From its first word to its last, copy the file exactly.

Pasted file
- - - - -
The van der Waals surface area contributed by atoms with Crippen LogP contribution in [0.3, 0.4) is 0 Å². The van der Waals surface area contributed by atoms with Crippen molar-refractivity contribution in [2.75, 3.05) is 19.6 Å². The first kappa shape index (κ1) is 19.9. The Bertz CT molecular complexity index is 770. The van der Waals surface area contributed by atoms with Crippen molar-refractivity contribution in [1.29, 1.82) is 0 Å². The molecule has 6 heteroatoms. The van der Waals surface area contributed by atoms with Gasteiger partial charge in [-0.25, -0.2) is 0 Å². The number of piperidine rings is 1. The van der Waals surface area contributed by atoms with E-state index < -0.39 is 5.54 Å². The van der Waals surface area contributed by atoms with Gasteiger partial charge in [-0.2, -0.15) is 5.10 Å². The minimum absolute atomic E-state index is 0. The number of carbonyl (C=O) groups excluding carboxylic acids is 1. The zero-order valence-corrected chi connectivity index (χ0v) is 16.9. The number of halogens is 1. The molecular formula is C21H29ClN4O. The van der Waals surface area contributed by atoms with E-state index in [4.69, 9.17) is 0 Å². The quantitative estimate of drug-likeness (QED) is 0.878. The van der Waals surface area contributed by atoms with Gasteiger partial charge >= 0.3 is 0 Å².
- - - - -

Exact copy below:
The van der Waals surface area contributed by atoms with Crippen LogP contribution in [0.3, 0.4) is 0 Å². The van der Waals surface area contributed by atoms with Crippen molar-refractivity contribution in [2.75, 3.05) is 19.6 Å². The first kappa shape index (κ1) is 19.9. The Bertz CT molecular complexity index is 770. The van der Waals surface area contributed by atoms with Crippen molar-refractivity contribution in [1.29, 1.82) is 0 Å². The molecule has 6 heteroatoms. The van der Waals surface area contributed by atoms with Gasteiger partial charge in [-0.25, -0.2) is 0 Å². The number of piperidine rings is 1. The van der Waals surface area contributed by atoms with E-state index < -0.39 is 5.54 Å². The van der Waals surface area contributed by atoms with Gasteiger partial charge in [-0.2, -0.15) is 5.10 Å². The minimum absolute atomic E-state index is 0. The number of carbonyl (C=O) groups excluding carboxylic acids is 1. The zero-order valence-corrected chi connectivity index (χ0v) is 16.9. The number of halogens is 1. The molecular formula is C21H29ClN4O. The van der Waals surface area contributed by atoms with E-state index in [4.69, 9.17) is 0 Å². The quantitative estimate of drug-likeness (QED) is 0.878. The van der Waals surface area contributed by atoms with Gasteiger partial charge >= 0.3 is 0 Å².